Monday, June 21, 2010

Good News, Bad News

Part of my daily routine is simple: check the news. I open my browser, select my news source and skim the headlines--I like to be informed by my local news source that I can trust (morning news, "Drive time" news, mid-day news, evening news and late night news). News can be breaking, hard, soft, canned, managed, slanted, spot or straight. News categories include general, national, science/tech, entertainment, environmental, political, religion, digestive, organic, earth-friendly, pregnancy, nutrition, diabetes . . . Our choices are no longer relegated to the newspaper or newsletters because we can get it via tv, internet, cell phone and all variations in between. Remember when we were young and thought "good news/bad news" were our only choices?

What if we gave bad news in a good way . . . ?

I like to be informed, but then what? I don't know what to do with this information. I really can't do anything about what I read, can I? Neil Postman wrote: "Our politics, religion, news, athletics, education and commerce have been transformed into congenial adjuncts of show business, largely without protest or even much popular notice. The result is that we are a people on the verge of amusing ourselves to death . . . . [M]ost of our daily news is inert, consisting of information that gives us something to talk about but cannot lead to any meaningful action." (from his book, "Amusing Ourselves to Death: Public Discourse in the Age of Show Business") Yet, I still check the news.

Perhaps we check the news because we are fearful of the self-destructive patterns of other human beings--how close to home? "Newspapers, news magazines, and television news shows contain constant reminders that most news is bad and seems to be getting worse. What happens on a national and worldwide scale, however, is simply the magnification of what is occurring on an individual level. As personal problems, animosities, and fears increase, so do their counterparts in society at large." (MacArthur, J. "Romans : Grace, Truth, and Redemption. MacArthur Bible studies . W Publishing Group: Nashville, 2000)

The biggest news right now is the BP Gulf of Mexico oil spill. Those who remember the Exxon Valdez disaster are having flashbacks--especially those who were directly involved with that cleanup and are still paying the price for their efforts today. Bottom line: oil is toxic, to say nothing of it's other properties. One memory that troubles me is that I grew up in Houston and spent countless hours on the beaches of Galveston. I remember as a boy watching clumps of oil wash up on the beach. Sometimes oil would wash up overnight and then get covered with sand--you walk along the beach and step on a glob of oil, hidden underneath, and it would get all over you. We used to buy and carry extra cans of charcoal lighter fluid with to wash the junk off. The oil spills then did not get as much attention.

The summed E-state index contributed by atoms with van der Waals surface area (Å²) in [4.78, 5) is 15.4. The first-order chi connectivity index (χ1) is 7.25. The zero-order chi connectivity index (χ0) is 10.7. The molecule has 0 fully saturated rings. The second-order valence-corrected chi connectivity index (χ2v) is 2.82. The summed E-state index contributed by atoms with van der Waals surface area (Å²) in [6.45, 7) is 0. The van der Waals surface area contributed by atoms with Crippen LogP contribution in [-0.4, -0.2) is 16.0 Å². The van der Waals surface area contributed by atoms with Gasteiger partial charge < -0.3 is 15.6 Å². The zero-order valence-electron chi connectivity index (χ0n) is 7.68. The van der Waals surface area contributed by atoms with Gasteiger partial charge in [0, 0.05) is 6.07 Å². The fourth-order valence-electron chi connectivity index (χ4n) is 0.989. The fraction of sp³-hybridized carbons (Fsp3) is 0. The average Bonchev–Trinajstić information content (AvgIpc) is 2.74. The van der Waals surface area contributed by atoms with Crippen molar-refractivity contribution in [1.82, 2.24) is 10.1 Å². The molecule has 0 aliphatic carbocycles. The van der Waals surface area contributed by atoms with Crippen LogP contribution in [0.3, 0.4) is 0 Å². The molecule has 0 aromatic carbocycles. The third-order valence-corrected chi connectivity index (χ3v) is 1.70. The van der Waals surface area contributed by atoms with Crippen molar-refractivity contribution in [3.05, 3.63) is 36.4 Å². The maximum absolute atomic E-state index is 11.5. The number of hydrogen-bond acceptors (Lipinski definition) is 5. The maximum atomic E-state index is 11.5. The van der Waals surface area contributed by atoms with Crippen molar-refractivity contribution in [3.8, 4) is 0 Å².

Perhaps we skim the news because we are looking for something unusually good, something so virtuous that headlines will just collapse under the weight of carrying the story. Good news makes up jump and do fist-pumps. We smile more and are perhaps a little more generous when we hear good news. Colors look brighter, food tastes better and nobody cares if it rains or shines when good news abounds.

If bad news were flood waters, Paul's letter to the Romans might be viewed as a guage for water levels. Imagine standing on the front porch of your house (it's easy to imagine one), checking to see how close the danger is to home. The first chapter of the book talks about people far removed from where we are, completed flooded over in evil. "The wrath of God is revealed from heaven against all ungodliness and unrighteousness of men, who suppress the truth in unrighteousness . . ." (1:18). Poor, unfortunate pagan souls. Glad it's not me!

Then, he reports on our religious neighbors, those a little closer to home and we realize the flood waters are much closer than we thought: "therefore you are without excuse, every man of you who passes judgment, for in that you judge another, you condemn yourself; for you who judge practice the same things." (2:1) Poor, unfortunate religious souls!

And if that were not enough, look at what Paul says to the Jews: "But if you bear the name, 'Jew' and rely upon the Law, and boast in God and know His will, and approve the things that are essential, being instructed out of the Law . . . You who boast in the Law, through your breaking of the Law, do you dishonor God?" (2:17-24) By the time we get to 3:23, we discover our front-porch viewpoint is already underwater!

Paul's epistle to the Romans is about the bad news, but it's message is foremost good news. Good news is the promise of God through His prophets in the holy scriptures, all pointing to the person of the Lord Jesus Christ (1:2-3) who died on the cross to save mankind from sin. The person of the good news is the promise of the good news.

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